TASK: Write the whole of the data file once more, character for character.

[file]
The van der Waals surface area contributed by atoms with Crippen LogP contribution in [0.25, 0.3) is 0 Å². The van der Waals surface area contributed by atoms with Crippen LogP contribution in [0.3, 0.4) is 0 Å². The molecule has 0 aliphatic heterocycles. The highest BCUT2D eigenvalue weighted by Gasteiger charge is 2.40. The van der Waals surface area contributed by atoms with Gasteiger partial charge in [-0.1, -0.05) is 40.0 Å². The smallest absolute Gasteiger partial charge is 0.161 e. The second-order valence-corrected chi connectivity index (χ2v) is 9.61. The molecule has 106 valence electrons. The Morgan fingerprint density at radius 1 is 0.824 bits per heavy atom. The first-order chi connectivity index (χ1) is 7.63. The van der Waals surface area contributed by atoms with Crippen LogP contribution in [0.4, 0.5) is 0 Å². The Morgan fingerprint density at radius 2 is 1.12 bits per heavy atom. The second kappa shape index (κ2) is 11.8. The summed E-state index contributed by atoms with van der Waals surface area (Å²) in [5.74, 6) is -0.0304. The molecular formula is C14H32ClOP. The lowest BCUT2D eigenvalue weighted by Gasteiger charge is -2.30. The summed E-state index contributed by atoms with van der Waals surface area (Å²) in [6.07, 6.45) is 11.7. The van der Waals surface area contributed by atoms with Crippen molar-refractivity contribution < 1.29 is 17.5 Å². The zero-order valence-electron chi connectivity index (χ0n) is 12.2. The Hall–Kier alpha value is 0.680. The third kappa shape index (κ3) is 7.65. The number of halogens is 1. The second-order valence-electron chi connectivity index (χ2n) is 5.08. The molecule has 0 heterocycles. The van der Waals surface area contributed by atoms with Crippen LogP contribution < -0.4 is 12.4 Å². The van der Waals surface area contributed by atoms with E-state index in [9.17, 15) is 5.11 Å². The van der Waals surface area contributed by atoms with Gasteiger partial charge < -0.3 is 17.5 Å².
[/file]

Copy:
The van der Waals surface area contributed by atoms with Crippen LogP contribution in [0.25, 0.3) is 0 Å². The van der Waals surface area contributed by atoms with Crippen LogP contribution in [0.3, 0.4) is 0 Å². The molecule has 0 aliphatic heterocycles. The highest BCUT2D eigenvalue weighted by Gasteiger charge is 2.40. The van der Waals surface area contributed by atoms with Gasteiger partial charge in [-0.1, -0.05) is 40.0 Å². The smallest absolute Gasteiger partial charge is 0.161 e. The second-order valence-corrected chi connectivity index (χ2v) is 9.61. The molecule has 106 valence electrons. The Morgan fingerprint density at radius 1 is 0.824 bits per heavy atom. The first-order chi connectivity index (χ1) is 7.63. The van der Waals surface area contributed by atoms with Crippen LogP contribution in [0.4, 0.5) is 0 Å². The Morgan fingerprint density at radius 2 is 1.12 bits per heavy atom. The second kappa shape index (κ2) is 11.8. The summed E-state index contributed by atoms with van der Waals surface area (Å²) in [5.74, 6) is -0.0304. The molecular formula is C14H32ClOP. The lowest BCUT2D eigenvalue weighted by Gasteiger charge is -2.30. The summed E-state index contributed by atoms with van der Waals surface area (Å²) in [6.07, 6.45) is 11.7. The van der Waals surface area contributed by atoms with Crippen molar-refractivity contribution < 1.29 is 17.5 Å². The zero-order valence-electron chi connectivity index (χ0n) is 12.2. The Hall–Kier alpha value is 0.680. The third kappa shape index (κ3) is 7.65. The number of halogens is 1. The second-order valence-electron chi connectivity index (χ2n) is 5.08. The molecule has 0 heterocycles. The van der Waals surface area contributed by atoms with Crippen LogP contribution < -0.4 is 12.4 Å². The van der Waals surface area contributed by atoms with E-state index in [9.17, 15) is 5.11 Å². The van der Waals surface area contributed by atoms with Gasteiger partial charge < -0.3 is 17.5 Å².